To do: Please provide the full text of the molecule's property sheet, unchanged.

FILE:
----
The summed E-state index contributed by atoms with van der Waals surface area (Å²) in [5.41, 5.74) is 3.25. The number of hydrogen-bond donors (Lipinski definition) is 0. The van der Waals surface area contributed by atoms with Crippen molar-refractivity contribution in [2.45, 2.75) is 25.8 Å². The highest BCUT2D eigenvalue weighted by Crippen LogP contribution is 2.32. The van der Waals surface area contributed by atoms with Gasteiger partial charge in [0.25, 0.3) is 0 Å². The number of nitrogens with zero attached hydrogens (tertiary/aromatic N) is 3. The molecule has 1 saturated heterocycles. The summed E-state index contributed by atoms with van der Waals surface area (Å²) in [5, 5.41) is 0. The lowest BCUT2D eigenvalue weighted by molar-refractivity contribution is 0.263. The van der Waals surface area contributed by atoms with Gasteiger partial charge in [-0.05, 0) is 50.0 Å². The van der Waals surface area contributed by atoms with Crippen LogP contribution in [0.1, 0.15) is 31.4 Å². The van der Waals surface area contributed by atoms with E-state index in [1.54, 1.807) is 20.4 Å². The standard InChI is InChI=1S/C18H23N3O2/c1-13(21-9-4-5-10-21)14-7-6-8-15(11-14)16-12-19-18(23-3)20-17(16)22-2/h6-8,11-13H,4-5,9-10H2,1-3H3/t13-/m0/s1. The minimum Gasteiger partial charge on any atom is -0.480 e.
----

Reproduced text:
The summed E-state index contributed by atoms with van der Waals surface area (Å²) in [5.41, 5.74) is 3.25. The number of hydrogen-bond donors (Lipinski definition) is 0. The van der Waals surface area contributed by atoms with Crippen molar-refractivity contribution in [2.45, 2.75) is 25.8 Å². The highest BCUT2D eigenvalue weighted by Crippen LogP contribution is 2.32. The van der Waals surface area contributed by atoms with Gasteiger partial charge in [0.25, 0.3) is 0 Å². The number of nitrogens with zero attached hydrogens (tertiary/aromatic N) is 3. The molecule has 1 saturated heterocycles. The summed E-state index contributed by atoms with van der Waals surface area (Å²) in [5, 5.41) is 0. The lowest BCUT2D eigenvalue weighted by molar-refractivity contribution is 0.263. The van der Waals surface area contributed by atoms with Gasteiger partial charge in [-0.05, 0) is 50.0 Å². The van der Waals surface area contributed by atoms with Crippen LogP contribution in [0.1, 0.15) is 31.4 Å². The van der Waals surface area contributed by atoms with E-state index in [1.54, 1.807) is 20.4 Å². The standard InChI is InChI=1S/C18H23N3O2/c1-13(21-9-4-5-10-21)14-7-6-8-15(11-14)16-12-19-18(23-3)20-17(16)22-2/h6-8,11-13H,4-5,9-10H2,1-3H3/t13-/m0/s1. The minimum Gasteiger partial charge on any atom is -0.480 e.